Computer Specs for Audio Production
How to Spec or Size a Computer for Audio Recording.
Recently Jim made a video discussing how do you properly size a computer for recording audio? Meaning CPU, memory, disk, etc. for what you need for your music production slash business. If you’re making music. You could do it for fun or run a studio, be it a project or professional. Even a monster studio it doesn’t matter, it’s still a business. Where not just here to have fun with it, we are here to make money. Feed our families, raise your kids, pay the bills the stuff we need to do in our lives.
Building the best computer for you.
The first comment we often hear is I need a ton of RAM. “The More Ram the Better”. I have to ask why? You have to build a system that’s best for you.
What CPU Should I use?
So let’s talk about CPU as a general rule of thumb. Would I use an i3 on an audio computer? Ahhhhh No! Would I put an i5 on an audio computer? Maybe, the maybe is what are you doing. 4,5,8,15 tracks just a couple of plugins, really no virtual instruments per se. Maybe one of you’re just kind of messing around as playtime you just want to learn. And you know and have a system to run for a couple of years while your kind of getting acclimated to the Daws and all that kind of fun stuff that would be great. It would be an absolutely fine fit for you.
Then we have two other flavors, i7 and an i9. Now I’m not talking about the x-series yet. We are talking about the k series processors. The K series processors would be the z370 or z390 chipset from intel 390 is the newest and what we use. The k series processors can be overclocked and you can see other designations like H at the end and various other designations. Usually, they are power-saving a notebook kind of stuff. We are talking about the K’s. They can be overclocked safely.
In our 2200 series towers and racks, we have i5k series available and also an i7k series and an i9k series available in the 9th generation processor family from Intel. Then Intel changed the game a little in the K processors structure. In the past 8th generation and earlier Intel processors had hyperthreading. Hyper-threading turns one processor into two. So if you were to buy like a 6core processor, it would be at and run like a 12 core processor. Windows 10 operating system can take advantage of that and run faster.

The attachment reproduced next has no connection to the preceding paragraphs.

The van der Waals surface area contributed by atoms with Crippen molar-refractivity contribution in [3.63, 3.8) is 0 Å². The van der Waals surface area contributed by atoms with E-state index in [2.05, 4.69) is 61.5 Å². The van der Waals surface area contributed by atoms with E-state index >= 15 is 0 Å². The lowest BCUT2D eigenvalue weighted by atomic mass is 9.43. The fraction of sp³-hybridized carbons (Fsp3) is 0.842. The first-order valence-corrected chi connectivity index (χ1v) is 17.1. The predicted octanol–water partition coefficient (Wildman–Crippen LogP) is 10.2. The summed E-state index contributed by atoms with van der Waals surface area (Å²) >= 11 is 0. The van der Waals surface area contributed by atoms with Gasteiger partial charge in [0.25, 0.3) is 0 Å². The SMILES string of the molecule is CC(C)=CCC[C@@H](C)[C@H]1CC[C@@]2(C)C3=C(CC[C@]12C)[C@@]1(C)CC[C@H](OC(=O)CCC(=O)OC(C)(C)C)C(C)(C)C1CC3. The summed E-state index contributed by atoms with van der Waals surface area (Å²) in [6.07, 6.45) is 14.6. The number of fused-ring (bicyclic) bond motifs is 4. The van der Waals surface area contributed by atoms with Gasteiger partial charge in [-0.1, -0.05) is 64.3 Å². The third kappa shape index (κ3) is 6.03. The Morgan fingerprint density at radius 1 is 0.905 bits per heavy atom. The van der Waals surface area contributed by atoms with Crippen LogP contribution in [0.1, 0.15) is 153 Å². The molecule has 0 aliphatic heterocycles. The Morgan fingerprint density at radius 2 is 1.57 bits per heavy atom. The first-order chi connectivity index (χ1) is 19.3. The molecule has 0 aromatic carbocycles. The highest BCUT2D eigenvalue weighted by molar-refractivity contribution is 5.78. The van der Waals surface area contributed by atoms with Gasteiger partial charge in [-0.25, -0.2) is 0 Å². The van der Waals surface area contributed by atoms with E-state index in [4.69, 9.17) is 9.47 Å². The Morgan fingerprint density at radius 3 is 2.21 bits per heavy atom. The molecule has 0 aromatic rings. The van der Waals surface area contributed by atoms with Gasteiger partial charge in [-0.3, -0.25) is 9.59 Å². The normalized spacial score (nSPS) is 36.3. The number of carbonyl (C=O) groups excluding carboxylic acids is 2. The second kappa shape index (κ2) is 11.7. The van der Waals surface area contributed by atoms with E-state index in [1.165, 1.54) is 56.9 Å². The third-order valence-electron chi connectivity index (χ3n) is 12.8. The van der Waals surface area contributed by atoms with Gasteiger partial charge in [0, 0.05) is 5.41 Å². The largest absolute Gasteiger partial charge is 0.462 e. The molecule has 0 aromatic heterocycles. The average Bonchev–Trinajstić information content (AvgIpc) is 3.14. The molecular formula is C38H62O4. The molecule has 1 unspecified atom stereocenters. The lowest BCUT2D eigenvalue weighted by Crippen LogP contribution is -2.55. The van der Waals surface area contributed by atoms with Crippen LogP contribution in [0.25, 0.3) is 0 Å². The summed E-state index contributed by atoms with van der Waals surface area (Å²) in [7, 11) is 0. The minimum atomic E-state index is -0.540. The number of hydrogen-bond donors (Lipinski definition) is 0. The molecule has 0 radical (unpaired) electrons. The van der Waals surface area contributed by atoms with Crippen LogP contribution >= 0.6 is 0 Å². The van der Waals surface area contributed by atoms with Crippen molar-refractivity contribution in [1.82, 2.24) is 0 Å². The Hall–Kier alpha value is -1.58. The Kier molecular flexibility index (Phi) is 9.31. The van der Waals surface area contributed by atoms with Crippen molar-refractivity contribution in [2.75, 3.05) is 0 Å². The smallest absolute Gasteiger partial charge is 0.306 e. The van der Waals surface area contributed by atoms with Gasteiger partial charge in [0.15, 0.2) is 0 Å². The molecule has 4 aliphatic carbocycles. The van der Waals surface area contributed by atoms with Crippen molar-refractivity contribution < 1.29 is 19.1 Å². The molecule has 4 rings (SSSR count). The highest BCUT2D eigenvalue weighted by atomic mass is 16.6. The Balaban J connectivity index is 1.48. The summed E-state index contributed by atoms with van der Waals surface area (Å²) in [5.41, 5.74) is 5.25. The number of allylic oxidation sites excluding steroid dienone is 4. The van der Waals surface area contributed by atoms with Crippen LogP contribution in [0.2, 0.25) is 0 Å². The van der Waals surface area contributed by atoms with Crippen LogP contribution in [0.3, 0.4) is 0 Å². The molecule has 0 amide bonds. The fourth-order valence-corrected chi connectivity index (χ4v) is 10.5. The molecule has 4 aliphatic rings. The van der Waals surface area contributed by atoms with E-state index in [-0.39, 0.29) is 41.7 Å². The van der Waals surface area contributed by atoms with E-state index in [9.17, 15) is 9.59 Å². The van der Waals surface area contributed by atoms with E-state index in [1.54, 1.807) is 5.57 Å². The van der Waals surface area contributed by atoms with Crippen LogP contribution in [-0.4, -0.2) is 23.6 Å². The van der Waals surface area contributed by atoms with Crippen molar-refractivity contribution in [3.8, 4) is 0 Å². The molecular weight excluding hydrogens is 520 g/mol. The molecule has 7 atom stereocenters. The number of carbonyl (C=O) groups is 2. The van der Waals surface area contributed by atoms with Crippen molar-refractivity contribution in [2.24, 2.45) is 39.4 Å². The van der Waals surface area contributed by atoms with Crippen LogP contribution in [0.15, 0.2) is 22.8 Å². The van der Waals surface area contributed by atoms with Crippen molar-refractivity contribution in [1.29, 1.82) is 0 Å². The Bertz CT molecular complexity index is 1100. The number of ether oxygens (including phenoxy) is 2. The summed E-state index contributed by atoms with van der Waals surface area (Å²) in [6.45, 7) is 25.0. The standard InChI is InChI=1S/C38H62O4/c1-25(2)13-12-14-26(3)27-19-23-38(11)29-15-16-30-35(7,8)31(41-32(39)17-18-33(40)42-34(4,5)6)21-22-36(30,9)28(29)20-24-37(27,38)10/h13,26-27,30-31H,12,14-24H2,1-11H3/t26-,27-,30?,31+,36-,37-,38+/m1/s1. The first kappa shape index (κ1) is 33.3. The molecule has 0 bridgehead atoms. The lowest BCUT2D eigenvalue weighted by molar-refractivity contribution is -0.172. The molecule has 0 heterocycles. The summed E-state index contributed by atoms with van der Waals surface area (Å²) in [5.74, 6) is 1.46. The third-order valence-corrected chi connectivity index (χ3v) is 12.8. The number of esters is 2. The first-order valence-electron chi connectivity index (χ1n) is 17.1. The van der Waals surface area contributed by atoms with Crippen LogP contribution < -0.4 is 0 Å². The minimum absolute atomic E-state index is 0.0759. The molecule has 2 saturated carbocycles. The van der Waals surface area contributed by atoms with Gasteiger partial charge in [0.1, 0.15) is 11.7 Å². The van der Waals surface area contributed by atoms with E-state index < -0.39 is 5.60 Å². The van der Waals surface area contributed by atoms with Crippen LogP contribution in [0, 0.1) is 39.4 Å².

In the 9th Gen series the i5 and the i7 in the K series, no longer have hyperthreading. So if you were to buy a 6 core processor, then you get a 6 core processor because there is no longer hyperthreading. But the i9 is where they added hyperthreading. Like i9 9900 process is one of the processors that can-do hyper-threading and it’s fast. I know because I have one and it’s ripping fast.
The X Series processors from Intel.
The X299 chipset is their Extreme chipset, much like the Xeon chipset many of us were familiar with. Intel still makes a Xeon W Workstation Processor. But Intel shifted direction and the motherboard manufacturers were not making Thunderbolt for the Xeon W processors. So, the Xeon processors which we used heavily until this change really went back to what they were intended for servers, for computing needs like drafting or data-heavy needs. The i9s are extremely powerful. They are as close to Xeon as possible.
AS for memory, what would take advantage of memory? Well, that would be a Virtual Instrument. Every time you load a sample, it consumes a chunk of memory. So we then ask how big is the sample, is it a small sample or a big sample? It could even be the same VSTi. But depending on what you pick could be radically different. So, what does this mean? Everyone’s needs are different. Generally speaking, I would never sell a computer with anything less than 16 gigs of ram. Laptops are different and we are not going to discuss this, but f we go up to 32 gigs, that is a sweet spot for most users. They are great for bedrooms or small studio PCs, but 64 gigs of ram are where you want to be for some pretty wild stuff. But as for 128 gigs of ram, your likely not going to use it. But power users that use lots of VSTs simultaneously, then your gold this would work for you. More than 128 gigs of ram that at this point in time is a waste of money, but that could change in the future next year, the year after we will see.
What Hard Drive Should I Use?